Pros and Cons of Investing through SPVs

Pros and Cons of Investing through SPVs

CONTENTS:

Introduction:

Investing in startups is an exciting and lucrative way to diversify your investment portfolio. As an angel investor, you can support innovative new companies and potentially reap the rewards of their success. However, investing in startups can also be risky, and finding the right investment opportunities can be challenging.

One way to mitigate some of the risks associated with startup investing is through a Special Purpose Vehicle (SPV). In this blog, we will explore what SPVs are, how they differ from traditional venture capital, and the pros and cons of investing through SPVs for angel investors, startup founders, and fund managers.

What is an SPV?

A Special Purpose Vehicle (SPV) is a legal entity created specifically for a single investment. SPVs are typically used to pool capital from multiple investors and invest that capital into a specific asset or group of assets. In startup investing, SPVs are often used to invest in a single startup or a small group of startups.

How are SPVs different from venture capital?

Traditional venture capital funds pool capital from a group of investors and invest that capital into a portfolio of startups. In contrast, SPVs are typically created for a single investment, and the investors in the SPV only invest in that specific startup or group of startups. This can give investors more control and transparency over their assets, as they know precisely which startups their capital is being invested in.

SPVs for Angel Investors – Pros and Cons

First off, pooling your investment with others allows the syndicate to secure larger allocations and better terms. Most startups will only take a small $5k or $10k check, as it creates too much work for them regarding cap table management and legal fees. However, when you invest through a syndicate with 35 other investors, that $10k becomes $350k, and the founders take you seriously. The syndicate lead can then negotiate on behalf of the group for pro rata, information rights, and other terms.

Another significant advantage of investing through an SPV is access to more companies and a better chance of outlier success. The more startups you look at, the higher the likelihood you stumble across the next Slack, Instacart, or Zoom. As an Angel investor, I constantly look for top startups and founders. I am continually looking to meet and network with the most driven founders building the most game-changing businesses of tomorrow.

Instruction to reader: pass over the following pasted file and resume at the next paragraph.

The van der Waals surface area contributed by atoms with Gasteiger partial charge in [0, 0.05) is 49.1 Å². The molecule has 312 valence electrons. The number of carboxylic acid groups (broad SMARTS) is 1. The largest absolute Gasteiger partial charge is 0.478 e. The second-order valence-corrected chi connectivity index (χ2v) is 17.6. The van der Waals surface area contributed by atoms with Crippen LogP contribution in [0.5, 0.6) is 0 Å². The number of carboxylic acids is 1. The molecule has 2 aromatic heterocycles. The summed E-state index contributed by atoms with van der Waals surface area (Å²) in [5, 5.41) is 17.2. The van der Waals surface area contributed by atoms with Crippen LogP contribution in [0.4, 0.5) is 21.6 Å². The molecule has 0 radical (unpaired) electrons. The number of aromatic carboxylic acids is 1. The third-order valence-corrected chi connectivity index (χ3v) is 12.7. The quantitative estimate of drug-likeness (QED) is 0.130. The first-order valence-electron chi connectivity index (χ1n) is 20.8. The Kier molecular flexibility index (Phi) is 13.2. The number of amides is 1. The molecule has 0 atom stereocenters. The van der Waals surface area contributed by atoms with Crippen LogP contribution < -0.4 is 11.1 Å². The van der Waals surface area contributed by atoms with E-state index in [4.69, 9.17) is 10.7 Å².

Furthermore, most syndicate leads provide a detailed deal memo of every company they invest in, outlining the terms of the deal, the potential risks, and upside, and why they believe it’s a good investment. These analyses can be invaluable, especially as you first get into angel investing. Because every founder is charismatic and “going to change the world.” Cutting through that polished veneer to get to the heart of the business and whether or not it’s a good investment is a craft that takes lots of practice.

Investing through an SPV also provides the opportunity to network with other investors. One of the best ways to meet other angel investors and increase your deal flow is by investing alongside other top investors. And a syndicate / SPV is undoubtedly the easiest way to do that. In an SPV, you can have 249 other angels… who knows who you’ll invest alongside.

Lastly, SPVs are great for individual investors because there are no complicated terms, working with lawyers or managing entities or investments. It’s just a few signatures and a bank wire, and the syndicate (supported on the backend by SPV Hub) handles the rest – including K1s and tax forms at the end of the year.

Pros:

  • Reduced risk: By investing through an SPV, angel investors can pool their capital with other investors, reducing the amount of capital that any individual investor needs to commit to the investment.